A few of the tenants inside this 7-unit, now-up-for-sale apartment building on Hawthorne St., 2 blocks from Spur 527 appear to be on the same page design-wise. The photo above shows the living room inside one of the building’s 6 one-bedroom apartments done up with a Persian rug, atop which sits a glass tabletop covered in curios surrounding a floral centerpiece.
Now, compare that to that to the living room the building’s sole 2-bedroom unit, shown below:
Although only one includes living space, both structures shown separated by St. Charles St. in the rendering at top are intended to give people spaces to live. The big one — depicted in more detail above — is Kirksey Architecture’s 5-story design for an affordable housing operations center, to be placed directly across the street from 20 units of actual housing. The Midtown Redevelopment Authority bought the vacant land for both sites along Elgin in 2015, back when the renovation of neighboring Emancipation Park was still taking shape.
On the left in the aerial below, you can see the parcel where the HQ is planned across from the park and its on-site Emancipation Community Center:
The building’s longtime owners handed it off last week to Fat Property, and the new landlord’s turned around and listed one of 10 units inside for lease already. Built in 1965, the structure grabs some frontage on Stanford St. — pictured above — but most of its exterior and adjacent parking lies to the north along Colquitt.
EYE DOC GRABBING SPACE NEXT TO DENTIST IN MID MAIN LOFTS’ METRO SIDE The office of Dr. Benjamin Golik, DDS is getting a new optometrist neighbor along Main St. as heralded by a recently filed building permit for the Mid Main Lofts‘ ground level. The eye doctor’s move-in will leave the apartments’ east side more full than not — though a few of its rail-adjacent retail spaces remain empty according to the map above of the building’s first floor. [Previously on Swamplot] Map: LoopNet
4 FLOORS OF APARTMENTS EYEING AVONDALE HALF-ACREAGE BEHIND BISTECCA The owner of 214 Avondale St. has plans to build a 4-story apartment complex on-site and is now seeking an off-street parking variance for the would-be development. If the planning commission signs off on it next month, the building would be permitted to go up with 60 spaces, 5 less than city rules mandate for the just-under-half-acre site, 2 blocks west of Bagby and directly north of Bistecca Ristorante. (Seven bike racks capable of holding 28 bikes total would also be included.) The public hearing for the proposal goes down on Thursday, September 13. Map: Houston Planning Commission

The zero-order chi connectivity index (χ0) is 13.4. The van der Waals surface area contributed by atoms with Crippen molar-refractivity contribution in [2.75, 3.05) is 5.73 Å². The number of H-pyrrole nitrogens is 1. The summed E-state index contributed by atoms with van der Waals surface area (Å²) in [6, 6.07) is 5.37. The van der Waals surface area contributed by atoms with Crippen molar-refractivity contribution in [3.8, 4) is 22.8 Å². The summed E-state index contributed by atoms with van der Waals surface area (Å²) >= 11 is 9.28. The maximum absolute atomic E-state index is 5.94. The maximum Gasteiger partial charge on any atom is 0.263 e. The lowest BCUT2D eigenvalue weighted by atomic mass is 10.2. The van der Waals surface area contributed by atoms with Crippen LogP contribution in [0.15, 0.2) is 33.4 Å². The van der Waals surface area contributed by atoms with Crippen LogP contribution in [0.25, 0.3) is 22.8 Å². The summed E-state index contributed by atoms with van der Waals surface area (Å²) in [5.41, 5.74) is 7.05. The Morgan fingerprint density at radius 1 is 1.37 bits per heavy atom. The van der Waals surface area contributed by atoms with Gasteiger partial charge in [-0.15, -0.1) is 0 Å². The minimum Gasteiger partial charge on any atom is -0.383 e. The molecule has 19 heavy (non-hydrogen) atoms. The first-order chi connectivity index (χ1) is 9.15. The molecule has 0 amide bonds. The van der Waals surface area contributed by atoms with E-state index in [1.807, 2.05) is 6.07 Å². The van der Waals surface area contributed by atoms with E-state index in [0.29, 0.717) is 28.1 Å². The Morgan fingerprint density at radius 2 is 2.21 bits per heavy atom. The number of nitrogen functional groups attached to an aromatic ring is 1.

SOMERSET LOFTS SIGN UP TO NEIGHBOR FORTHCOMING RAILWAY HEIGHTS FOOD HALL Four floors of apartments are staking their claim to the unbuilt 2-and-a-half acre tract next to the warehouse that’s becoming a food hall at 11th and Hempstead. With a nod from the city planning commission and some tax credits bestowed by the Texas Department of Housing last month, Blossom Development is now ready to start building the complex. Its bargain with the state mandates that at least some of the 120 units be priced below market rate. Map: Houston Planning Commission Agenda
The outline of a 20-story apartment building called Montrose Gardens made its first public appearance late Friday in the city’s planning commission agenda, where its footprint covers over that of the Khun Kay Thai Cafe on the corner of Montrose Blvd. and W. Clay St. Only 9 of those stories will be for living, so what’s going into the rest? According to the building’s engineer: “A variety of retail stores, restaurants, and coffee shops” — all 24,000 sq.-ft. of which would be buffered from the 150-or-so upstairs apartments by 9 stories of resident-only parking. Underground, a separate 2 floor garage will gobble up retail traffic from an opening on W. Clay.
Also present on the 19,900-sq.-ft. site where the apartment’s staking its claim: the restaurant’s 2 parking lots. The northern one ran over the duplex-turned-psychic-shop directly south of it after the structure — memorialized in the aerial below — was demolished in 2016:
APARTMENT GROUNDWORK GETS GOING NEXT TO FORMER PINE CREST GOLF COURSE FAIRWAY
A couple building permits filed yesterday show
developer engineering firm Kimley Horn is about to put down the foundation for some apartments just west of the Pine Crest Golf Course. While the golf course — slated for 800 houses of its own following the city’s sign-off in April — lies almost entirely within the 100-year floodplain, the adjacent apartment site is mostly unmapped by FEMA, although an eastern sliver of it along Gessner Rd. does carry the 500-year designation. All 16 acres at 10333 Clay Rd. are currently vacant; they’re split between 2 abutting properties together dubbed Spring Shadows Business Park when their boundaries were officially redrawn in June. [Previously on Swamplot] Map of 10333 Clay Rd.: Houston Planning Commission